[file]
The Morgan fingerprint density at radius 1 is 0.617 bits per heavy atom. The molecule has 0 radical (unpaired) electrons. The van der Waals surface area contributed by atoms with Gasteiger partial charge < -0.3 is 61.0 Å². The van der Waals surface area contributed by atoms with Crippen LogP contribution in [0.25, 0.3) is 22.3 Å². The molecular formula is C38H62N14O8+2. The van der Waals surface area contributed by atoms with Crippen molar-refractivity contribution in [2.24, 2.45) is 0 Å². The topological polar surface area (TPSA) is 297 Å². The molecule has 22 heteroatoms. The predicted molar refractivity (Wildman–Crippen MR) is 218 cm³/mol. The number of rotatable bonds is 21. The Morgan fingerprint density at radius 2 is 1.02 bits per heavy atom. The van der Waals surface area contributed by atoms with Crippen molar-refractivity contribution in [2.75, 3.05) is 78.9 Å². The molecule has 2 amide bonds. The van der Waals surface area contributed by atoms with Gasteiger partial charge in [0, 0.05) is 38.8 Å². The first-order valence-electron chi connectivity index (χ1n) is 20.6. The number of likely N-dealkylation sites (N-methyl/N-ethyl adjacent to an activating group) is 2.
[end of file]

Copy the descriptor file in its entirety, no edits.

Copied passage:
The Morgan fingerprint density at radius 1 is 0.617 bits per heavy atom. The molecule has 0 radical (unpaired) electrons. The van der Waals surface area contributed by atoms with Gasteiger partial charge < -0.3 is 61.0 Å². The van der Waals surface area contributed by atoms with Crippen LogP contribution in [0.25, 0.3) is 22.3 Å². The molecular formula is C38H62N14O8+2. The van der Waals surface area contributed by atoms with Crippen molar-refractivity contribution in [2.24, 2.45) is 0 Å². The topological polar surface area (TPSA) is 297 Å². The molecule has 22 heteroatoms. The predicted molar refractivity (Wildman–Crippen MR) is 218 cm³/mol. The number of rotatable bonds is 21. The Morgan fingerprint density at radius 2 is 1.02 bits per heavy atom. The van der Waals surface area contributed by atoms with Crippen molar-refractivity contribution in [2.75, 3.05) is 78.9 Å². The molecule has 2 amide bonds. The van der Waals surface area contributed by atoms with Gasteiger partial charge in [0, 0.05) is 38.8 Å². The first-order valence-electron chi connectivity index (χ1n) is 20.6. The number of likely N-dealkylation sites (N-methyl/N-ethyl adjacent to an activating group) is 2.